Dubai’s property market has reached unprecedented heights as prices surged to an all-time high in November, surpassing the previous peak recorded in September 2014.

According to the latest data from Property Monitor, property prices rose by 1.17 percent to a record-breaking Dh1,271 per square foot, marking a three percent increase over the 2014 high.

The surge in property prices, initially driven by the recovery in villas and townhouses, has now seen the apartment segment taking the lead in the growth phase due to heightened demand.

This comes as Property Monitor reports a more moderate pace of price increases last month, attributing the steady uptrend to the continuous influx of foreign residents and investors in the post-Covid-19 era.

The shortage of residential units, initially observed in the luxury segment, has now expanded to impact the affordable housing market.

As reported earlier in the week by Khaleej Times, Dubai’s population growth has outpaced the supply of residential properties in 2023.

The Dubai Statistics Centre reveals that the city welcomed 100,000 new residents this year, while only 50,000 new properties were delivered in the previous year.

Consequently, the emirate requires a 50 percent annual increase in new properties to meet the rising demand.

Zhann Jochinke, the Director of Market Intelligence and Research at Cavendish Maxwell, notes the trajectory of the property market since October 2020.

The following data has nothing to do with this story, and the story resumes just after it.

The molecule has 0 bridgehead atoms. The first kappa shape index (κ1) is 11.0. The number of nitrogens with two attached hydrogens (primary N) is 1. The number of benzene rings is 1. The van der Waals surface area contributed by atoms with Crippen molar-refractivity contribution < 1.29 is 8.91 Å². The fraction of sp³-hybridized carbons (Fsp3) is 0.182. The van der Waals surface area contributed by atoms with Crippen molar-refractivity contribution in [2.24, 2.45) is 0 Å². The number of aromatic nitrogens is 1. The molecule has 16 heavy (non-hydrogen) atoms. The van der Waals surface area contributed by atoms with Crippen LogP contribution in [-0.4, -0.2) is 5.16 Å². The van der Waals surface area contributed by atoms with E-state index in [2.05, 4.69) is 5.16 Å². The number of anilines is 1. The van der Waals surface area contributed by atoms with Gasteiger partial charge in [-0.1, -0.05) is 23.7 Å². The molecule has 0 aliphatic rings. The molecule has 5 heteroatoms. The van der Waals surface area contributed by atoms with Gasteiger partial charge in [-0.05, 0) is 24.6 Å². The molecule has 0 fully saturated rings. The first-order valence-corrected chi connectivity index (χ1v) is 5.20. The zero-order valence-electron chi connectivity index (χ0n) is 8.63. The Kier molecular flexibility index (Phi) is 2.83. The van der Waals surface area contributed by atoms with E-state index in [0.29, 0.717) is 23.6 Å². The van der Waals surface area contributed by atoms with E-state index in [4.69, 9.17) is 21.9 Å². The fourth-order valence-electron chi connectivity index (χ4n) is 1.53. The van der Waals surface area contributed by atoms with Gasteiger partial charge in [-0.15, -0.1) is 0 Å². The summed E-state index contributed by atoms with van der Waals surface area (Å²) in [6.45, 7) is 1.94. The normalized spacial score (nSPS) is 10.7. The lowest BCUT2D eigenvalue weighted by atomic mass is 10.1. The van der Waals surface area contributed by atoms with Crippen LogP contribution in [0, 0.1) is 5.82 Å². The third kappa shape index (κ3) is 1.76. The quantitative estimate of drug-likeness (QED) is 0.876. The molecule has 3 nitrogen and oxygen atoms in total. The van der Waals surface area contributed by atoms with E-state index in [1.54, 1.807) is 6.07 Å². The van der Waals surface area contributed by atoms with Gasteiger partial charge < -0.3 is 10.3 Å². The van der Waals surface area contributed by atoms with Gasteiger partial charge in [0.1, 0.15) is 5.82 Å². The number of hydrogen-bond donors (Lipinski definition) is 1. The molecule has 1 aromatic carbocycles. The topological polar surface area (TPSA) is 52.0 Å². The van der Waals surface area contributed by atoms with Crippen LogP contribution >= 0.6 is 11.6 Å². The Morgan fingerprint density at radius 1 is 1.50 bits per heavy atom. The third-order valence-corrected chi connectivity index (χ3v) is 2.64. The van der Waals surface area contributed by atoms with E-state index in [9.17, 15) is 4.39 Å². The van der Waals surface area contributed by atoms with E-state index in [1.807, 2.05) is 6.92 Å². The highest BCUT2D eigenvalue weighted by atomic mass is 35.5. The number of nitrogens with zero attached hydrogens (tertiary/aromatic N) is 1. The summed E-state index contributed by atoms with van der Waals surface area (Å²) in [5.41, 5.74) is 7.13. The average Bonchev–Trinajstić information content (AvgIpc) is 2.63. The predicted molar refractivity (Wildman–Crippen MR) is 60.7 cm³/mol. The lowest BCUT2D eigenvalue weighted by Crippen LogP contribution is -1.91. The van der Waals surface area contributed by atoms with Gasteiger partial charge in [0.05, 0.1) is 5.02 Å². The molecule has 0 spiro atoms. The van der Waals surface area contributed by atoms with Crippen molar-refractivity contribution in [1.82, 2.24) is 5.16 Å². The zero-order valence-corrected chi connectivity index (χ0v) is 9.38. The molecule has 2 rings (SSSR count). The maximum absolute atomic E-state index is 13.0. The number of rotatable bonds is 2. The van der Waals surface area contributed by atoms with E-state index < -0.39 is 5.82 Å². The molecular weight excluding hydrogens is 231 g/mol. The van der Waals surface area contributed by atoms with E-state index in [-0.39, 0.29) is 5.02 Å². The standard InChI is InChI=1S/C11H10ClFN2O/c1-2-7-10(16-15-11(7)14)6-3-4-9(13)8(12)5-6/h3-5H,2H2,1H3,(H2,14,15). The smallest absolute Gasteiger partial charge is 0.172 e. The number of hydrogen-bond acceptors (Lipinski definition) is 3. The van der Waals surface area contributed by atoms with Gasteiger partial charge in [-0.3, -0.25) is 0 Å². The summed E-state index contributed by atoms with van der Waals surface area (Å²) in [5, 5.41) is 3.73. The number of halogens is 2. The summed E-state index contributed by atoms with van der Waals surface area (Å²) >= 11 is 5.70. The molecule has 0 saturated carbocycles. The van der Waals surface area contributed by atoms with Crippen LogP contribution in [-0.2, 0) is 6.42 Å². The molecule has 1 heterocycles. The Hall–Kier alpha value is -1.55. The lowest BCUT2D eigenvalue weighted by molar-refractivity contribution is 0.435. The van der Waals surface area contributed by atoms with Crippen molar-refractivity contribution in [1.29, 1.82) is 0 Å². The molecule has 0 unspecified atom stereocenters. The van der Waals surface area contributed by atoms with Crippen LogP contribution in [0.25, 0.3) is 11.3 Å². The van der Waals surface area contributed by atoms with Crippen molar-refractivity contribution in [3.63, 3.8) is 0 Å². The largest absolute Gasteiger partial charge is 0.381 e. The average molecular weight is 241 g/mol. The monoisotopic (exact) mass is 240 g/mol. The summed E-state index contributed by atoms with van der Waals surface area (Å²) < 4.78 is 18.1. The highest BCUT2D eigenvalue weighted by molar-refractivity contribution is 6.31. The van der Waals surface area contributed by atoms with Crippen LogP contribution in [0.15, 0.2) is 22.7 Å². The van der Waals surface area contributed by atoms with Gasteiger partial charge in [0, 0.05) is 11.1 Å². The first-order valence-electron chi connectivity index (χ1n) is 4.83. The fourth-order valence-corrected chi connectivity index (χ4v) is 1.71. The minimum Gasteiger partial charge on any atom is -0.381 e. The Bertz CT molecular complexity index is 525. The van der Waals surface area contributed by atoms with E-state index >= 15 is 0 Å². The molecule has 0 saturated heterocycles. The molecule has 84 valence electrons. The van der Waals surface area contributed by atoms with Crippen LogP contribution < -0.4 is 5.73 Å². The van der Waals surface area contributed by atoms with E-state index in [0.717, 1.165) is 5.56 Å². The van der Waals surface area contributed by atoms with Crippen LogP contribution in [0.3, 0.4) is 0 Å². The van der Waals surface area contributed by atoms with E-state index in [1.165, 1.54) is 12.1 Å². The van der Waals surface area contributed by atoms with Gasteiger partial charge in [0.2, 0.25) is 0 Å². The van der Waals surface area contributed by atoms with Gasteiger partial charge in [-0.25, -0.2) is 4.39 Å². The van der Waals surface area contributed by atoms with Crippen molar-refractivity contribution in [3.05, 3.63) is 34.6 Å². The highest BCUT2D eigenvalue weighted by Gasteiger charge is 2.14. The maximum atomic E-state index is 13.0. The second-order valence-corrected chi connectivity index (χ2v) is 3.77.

Prices have surged by an average of 44.9 percent, with apartments catching up in the third quarter of 2022 after a period of lagging behind villas and townhouses.

While the latter property types experienced muted growth, apartments have shown stronger gains.

Despite reaching an all-time high, property prices in Dubai remain comparatively affordable when compared to major global cities such as Hong Kong, London, Paris, and New York.

Property Monitor records a significant uptick in sales transactions, with 122,657 transactions recorded in the first 11 months of the year, representing a 40.3 percent increase over the same period in the previous year.

The firm now anticipates exceeding its initial expectations of 120,000 to 125,000 sales by the end of the year, projecting over 130,000 sales.

Industry executives foresee continued growth in property prices in 2024, albeit at a more steady and slower pace.

The inability of supply to meet demand is expected to be a contributing factor. Lewis Allsopp, CEO of Allsopp & Allsopp Group, predicts that Dubai will likely set new records well into 2024, provided there are no unforeseen natural disasters or events.

Contrary to declining, Dubai is expected to thrive in the coming year.

Last Updated: 20 December 2023